Store tablets at 15°C to 30°C, in the original package to protect from light and moisture.
If tablets are provided in a bottle, do not remove the silica gel desiccant from the bottle.
Patients who are hypersensitive to this drug or to any ingredient in the formulation, including any non-medicinal ingredient, or component of the container.
Women who are or may become pregnant.
Exercise caution in patients with:
Cardiac disorders. Patients with clinically significant cardiovascular disease in the past 6 months including severe/unstable angina, myocardial infarction, symptomatic congestive heart failure, arterial or venous thromboembolic events or clinically significant ventricular arrhythmias were excluded from clinically trials.
Seizures. Patients with a history of seizures or predisposing factors for seizures were excluded from clinical studies; patients on medications known to lower seizure threshold were prohibited while receiving apalutamide.
QT prolongation, risk factors for Torsade de pointes or on medications known to prolong QTc.
- nmCRPC at low risk of developing metastases. Apalutamide has not been studied in these patients and the benefit and risk profile is unknown.
Other Drug Properties:
Apalutamide is not indicated for use in females. It may cause harm to a developing fetus or lead to loss of pregnancy. Adequate contraception should be used by both sexes of childbearing potential during treatment, and for at least 3 months after the last dose.
Male patients should use a condom and not donate sperm during treatment and for 3 months after the last dose.
- Apalutamide is not indicated for use in females. There are no data on the presence of apalutamide or its metabolites in human milk.
Documented in animals
In vitro studies showed that apalutamide and N-desmethyl apalutamide are moderate to strong CYP2B6 inducers, and moderate inhibitors of CYP2B6.
Apalutamide did not cause clinically significant changes in exposure to the CYP2C8 substrate.
Based on in vitro data, inhibition of organic cation transporter 2 (OCT2), organic anion transporter 3 (OAT3) and multidrug and toxin extrusions (MATEs) by apalutamide and its N-desmethyl apalutamide cannot be excluded.
GABA inhibition is an off-target activity of both apalutamide and N-desmethyl apalutamide. This interaction is considered the mechanism for the seizures/convulsions observed in general toxicology studies at high doses in animals.
Acid lowering agents (e.g., proton pump inhibitor, H2-receptor antagonist, antacid) are not expected to affect the solubility and bioavailability of apalutamide.
|CYP 2C8 strong inhibitors (i.e. gemfibrozil)||↑ apalutamide concentration||↓ metabolism of apalutamide||Caution; consider dose adjustment for apalutamide based on tolerability.|
|CYP 3A4 strong inhibitors (i.e. itraconazole, clarithromycin, ritonavir, nelfinavir, etc.)||↑ apalutamide concentration||↓ metabolism of apalutamide||Caution; consider dose adjustment for apalutamide based on tolerability.|
|CYP 3A4 strong inducers (i.e. phenytoin, rifampin, carbamazepine, phenobarbital, St. John’s Wort, etc.)||↓ apalutamide concentration||↑ metabolism of apalutamide||Caution, no adjustment needed.|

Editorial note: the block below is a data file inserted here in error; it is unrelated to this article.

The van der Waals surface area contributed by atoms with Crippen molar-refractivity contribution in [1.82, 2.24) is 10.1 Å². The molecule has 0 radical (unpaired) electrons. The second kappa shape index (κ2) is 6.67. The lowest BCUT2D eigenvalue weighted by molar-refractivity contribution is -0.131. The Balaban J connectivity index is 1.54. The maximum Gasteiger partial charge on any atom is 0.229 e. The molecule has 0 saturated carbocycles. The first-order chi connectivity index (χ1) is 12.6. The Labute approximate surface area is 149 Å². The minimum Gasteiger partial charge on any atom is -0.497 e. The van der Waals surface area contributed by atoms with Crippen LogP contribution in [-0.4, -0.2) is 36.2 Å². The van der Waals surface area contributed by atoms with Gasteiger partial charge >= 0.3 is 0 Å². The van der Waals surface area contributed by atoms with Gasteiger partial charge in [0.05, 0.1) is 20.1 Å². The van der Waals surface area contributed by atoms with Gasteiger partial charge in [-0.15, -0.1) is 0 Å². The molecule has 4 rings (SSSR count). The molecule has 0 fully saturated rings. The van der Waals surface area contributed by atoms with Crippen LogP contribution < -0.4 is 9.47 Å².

|CYP3A4 substrates (e.g. cyclosporine, pimozide, tacrolimus, triazolo-benzodiazepines, dihydropyridine calcium-channel blockers, certain HMG-CoA reductase inhibitors)||↓ substrate concentration and/or efficacy||↑ metabolism of substrate (apalutamide is a strong inducer of CYP 3A4)||Avoid or substitute if possible. Evaluate for loss of efficacy if medication is continued.|
|CYP 2C19 substrates (e.g. omeprazole)||↓ substrate concentration and/or efficacy||↑ metabolism of substrate (apalutamide is a strong inducer of CYP 2C19)||Avoid or substitute if possible. Evaluate for loss of efficacy if medication is continued.|
|CYP 2C9 substrates (e.g. warfarin, meloxicam, fluvastatin)||↓ substrate concentration and/or efficacy||↑ metabolism of substrate (apalutamide is a weak inducer of CYP 2C9)||Avoid or substitute if possible. Evaluate for loss of efficacy (e.g. INR) if medication is continued.|
|P-glycoprotein substrates (i.e. verapamil, digoxin, fexofenadine)||↓ substrate concentration and/or efficacy||↑ metabolism of substrate (apalutamide is a weak inducer of Pgp)||Caution; evaluate for loss of efficacy if medication is continued.|
|BCRP substrates (i.e. topotecan)||↓ substrate concentration and/or efficacy||↑ metabolism of substrate (apalutamide is a weak inducer of BCRP)||Caution; evaluate for loss of efficacy if medication is continued.|
|OATP1B1 substrates (i.e. rosuvastatin)||↓ substrate concentration and/or efficacy||↑ metabolism of substrate (apalutamide is a weak inducer of OATP1B1)||Caution; evaluate for loss of efficacy if medication is continued.|
|UGT substrates (i.e. estradiol, irinotecan, levothyroxine, thyroxine)||↓ substrate concentration and/or efficacy||↑ metabolism of substrate||Caution; evaluate for loss of efficacy if medication is continued.|
|Drugs that may prolong QT (i.e. amiodarone, procainamide, sotalol, venlafaxine, amitriptyline, sunitinib, methadone, chloroquine, clarithromycin, haloperidol, fluconazole, moxifloxacin, domperidone, ondansetron, etc.)||↑ risk of QT prolongation and arrhythmias||Additive||Caution.|
Treating physicians may decide to monitor more or less frequently for individual patients but should always consider recommendations from the product monograph.
|Monitor Type||Monitor Frequency|
|Baseline and as clinically indicated|
|Baseline and as clinically indicated; more frequent in patients at risk of QTc increase or taking medications known to prolong QT interval|
|If warfarin cannot be discontinued; baseline and during apalutamide treatment|
PSA and radiographic disease progression
|Baseline and as clinically indicated|
Clinical toxicity assessment for androgen deprivation symptoms, hypertension, fatigue, infection, seizure, cardiac, stroke, gastrointestinal, respiratory or dermatologic effects, and risk of fracture and falls
|At each visit|
Grade toxicity using the current NCI-CTCAE (Common Terminology Criteria for Adverse Events) version
|Monitor Type||Monitor Frequency|
|Cholesterol and triglycerides||As clinically indicated|
|As clinically indicated|
Exceptional Access Program (EAP Website)
- apalutamide - For the treatment of non-metastatic castration resistant prostate cancer (nmCRPC) according to clinical criteria
- For the treatment of metastatic castration sensitive prostate cancer (mCSPC), according to clinical criteria
Prescribing Information: Erleada ® (apalutamide). Janssen Ortho LLC. November 2020.
Product Monograph: Erleada™ (apalutamide). Janssen Inc. July 2021.
Smith MR, Saad F, Chowdhury S, et al. Apalutamide Treatment and Metastasis-free Survival in Prostate Cancer. N Engl J Med 2018;378:1408-18.
December 2021 Updated Supplementary public funding section